I brought my camera traps in prior to this past weekend's tropical
downpour. Otter Point, which had provided nice photos of three otters a
few weeks ago, didn't get much action. The highlight was a visit by two
shaggy white dogs, who focused in on the fishy scats near the shore.
I was disappointed in the photos, until I checked the camera I'd placed
at a new location, Beaver Crossing. (I'm going to adopt Sue Morse's
habit of giving cute names to every place I track) This spot is right
by the edge of the water, and it looked to me like beaver were starting
to build a scent mount there. I set up a camera focused on the small
pile of bottom muck, and waited.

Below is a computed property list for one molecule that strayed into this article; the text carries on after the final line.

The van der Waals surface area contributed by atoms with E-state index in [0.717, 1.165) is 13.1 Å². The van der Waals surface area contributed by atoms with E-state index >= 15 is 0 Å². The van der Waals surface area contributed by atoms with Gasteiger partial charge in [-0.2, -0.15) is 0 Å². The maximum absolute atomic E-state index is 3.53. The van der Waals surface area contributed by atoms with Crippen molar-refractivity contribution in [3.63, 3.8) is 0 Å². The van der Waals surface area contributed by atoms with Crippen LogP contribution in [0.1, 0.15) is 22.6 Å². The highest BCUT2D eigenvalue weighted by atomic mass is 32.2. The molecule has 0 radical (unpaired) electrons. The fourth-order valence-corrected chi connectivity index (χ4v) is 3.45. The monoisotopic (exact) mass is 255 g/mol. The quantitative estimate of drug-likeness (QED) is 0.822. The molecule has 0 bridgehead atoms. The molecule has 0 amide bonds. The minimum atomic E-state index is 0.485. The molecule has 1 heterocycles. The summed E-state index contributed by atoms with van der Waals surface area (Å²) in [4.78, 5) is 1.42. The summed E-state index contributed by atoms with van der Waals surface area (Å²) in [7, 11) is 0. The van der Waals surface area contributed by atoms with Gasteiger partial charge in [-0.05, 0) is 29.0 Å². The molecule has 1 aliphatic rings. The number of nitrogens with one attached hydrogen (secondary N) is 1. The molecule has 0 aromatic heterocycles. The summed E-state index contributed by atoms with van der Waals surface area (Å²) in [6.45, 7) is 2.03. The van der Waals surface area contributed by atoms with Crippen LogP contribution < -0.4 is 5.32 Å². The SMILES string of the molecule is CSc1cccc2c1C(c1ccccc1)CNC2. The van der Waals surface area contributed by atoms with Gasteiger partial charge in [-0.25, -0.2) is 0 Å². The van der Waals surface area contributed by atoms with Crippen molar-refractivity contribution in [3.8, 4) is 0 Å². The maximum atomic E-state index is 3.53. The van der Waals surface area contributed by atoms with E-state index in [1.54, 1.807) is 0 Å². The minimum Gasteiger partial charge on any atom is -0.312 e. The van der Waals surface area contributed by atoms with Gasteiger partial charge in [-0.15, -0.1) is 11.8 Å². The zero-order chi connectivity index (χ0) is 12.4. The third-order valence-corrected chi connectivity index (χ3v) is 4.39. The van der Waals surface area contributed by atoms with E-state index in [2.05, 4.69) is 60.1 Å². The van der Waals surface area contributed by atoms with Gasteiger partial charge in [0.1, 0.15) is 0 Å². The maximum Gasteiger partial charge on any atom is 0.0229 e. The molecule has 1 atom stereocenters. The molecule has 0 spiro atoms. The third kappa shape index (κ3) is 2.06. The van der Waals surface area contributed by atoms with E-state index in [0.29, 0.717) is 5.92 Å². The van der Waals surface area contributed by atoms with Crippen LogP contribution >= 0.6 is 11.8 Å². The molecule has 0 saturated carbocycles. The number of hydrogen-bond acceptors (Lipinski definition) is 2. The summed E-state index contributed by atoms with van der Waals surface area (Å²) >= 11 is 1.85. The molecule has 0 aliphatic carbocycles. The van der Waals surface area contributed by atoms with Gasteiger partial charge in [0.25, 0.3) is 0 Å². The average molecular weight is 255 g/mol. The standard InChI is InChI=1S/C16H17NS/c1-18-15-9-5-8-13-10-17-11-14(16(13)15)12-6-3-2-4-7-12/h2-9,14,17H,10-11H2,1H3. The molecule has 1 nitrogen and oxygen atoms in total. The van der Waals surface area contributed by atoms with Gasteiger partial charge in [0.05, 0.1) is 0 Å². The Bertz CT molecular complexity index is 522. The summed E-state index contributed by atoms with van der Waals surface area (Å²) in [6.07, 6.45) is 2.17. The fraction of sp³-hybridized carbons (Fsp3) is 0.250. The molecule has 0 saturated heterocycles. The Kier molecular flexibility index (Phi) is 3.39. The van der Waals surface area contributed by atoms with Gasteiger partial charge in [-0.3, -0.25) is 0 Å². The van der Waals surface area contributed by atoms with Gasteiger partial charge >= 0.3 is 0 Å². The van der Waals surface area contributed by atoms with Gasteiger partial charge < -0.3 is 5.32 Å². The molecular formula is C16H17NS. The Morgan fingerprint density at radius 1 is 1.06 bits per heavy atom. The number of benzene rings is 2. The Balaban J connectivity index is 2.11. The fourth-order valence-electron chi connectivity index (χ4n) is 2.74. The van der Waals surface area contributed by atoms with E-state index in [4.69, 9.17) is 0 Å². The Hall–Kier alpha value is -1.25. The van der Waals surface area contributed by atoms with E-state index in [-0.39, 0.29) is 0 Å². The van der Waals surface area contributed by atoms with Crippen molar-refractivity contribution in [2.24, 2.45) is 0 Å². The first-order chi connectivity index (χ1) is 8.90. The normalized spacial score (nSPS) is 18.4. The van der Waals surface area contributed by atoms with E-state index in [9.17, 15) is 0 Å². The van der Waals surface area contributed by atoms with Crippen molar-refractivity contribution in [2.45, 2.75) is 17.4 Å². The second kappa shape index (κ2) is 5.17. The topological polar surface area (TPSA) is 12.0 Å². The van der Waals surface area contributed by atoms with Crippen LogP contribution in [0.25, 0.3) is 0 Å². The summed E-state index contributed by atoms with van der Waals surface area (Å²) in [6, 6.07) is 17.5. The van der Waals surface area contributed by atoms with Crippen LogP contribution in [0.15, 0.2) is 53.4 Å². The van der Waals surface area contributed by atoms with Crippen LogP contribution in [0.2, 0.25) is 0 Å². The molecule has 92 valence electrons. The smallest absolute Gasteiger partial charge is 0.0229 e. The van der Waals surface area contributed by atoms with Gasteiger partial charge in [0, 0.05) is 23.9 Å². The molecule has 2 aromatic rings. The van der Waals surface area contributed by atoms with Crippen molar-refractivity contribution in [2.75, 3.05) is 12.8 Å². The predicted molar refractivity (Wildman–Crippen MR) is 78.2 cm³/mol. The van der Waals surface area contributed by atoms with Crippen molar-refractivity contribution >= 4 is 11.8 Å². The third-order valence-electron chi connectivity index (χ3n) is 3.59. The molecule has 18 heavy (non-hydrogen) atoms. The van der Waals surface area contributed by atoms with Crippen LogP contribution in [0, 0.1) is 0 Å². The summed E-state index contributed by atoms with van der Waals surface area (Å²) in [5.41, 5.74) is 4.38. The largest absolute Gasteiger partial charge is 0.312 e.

When I went back to retrieve the camera, I wrote it off as a washout -
the mound hadn't gotten any bigger, and I didn't see any evidence that
animals had visited. When I looked at the photos, however, I realized
that this was a beaver highway!
Beaver and otter haul out of the water here. The pile of debris must
have accumulated from the animals as they exited the water. Raccoon and
red fox also got their photos taken as they worked their way along the
shore. Most of the photos were blurry, but I also recognized a mouse,
and possibly a weasel.
I've reset the camera at Beaver Crossing, and took some time to try to
determine why beaver were choosing this spot to come up on land. I
found an exposed pine root nearby that had been gnawed on, but very
little sign of fresh browse. The vegetation in the area, though, had
been hammered repeatedly in the past. I walked along the bank, and
every place I saw sign of recent beaver activity, the older vegetation
had stump-sprouted and showed significant brooming.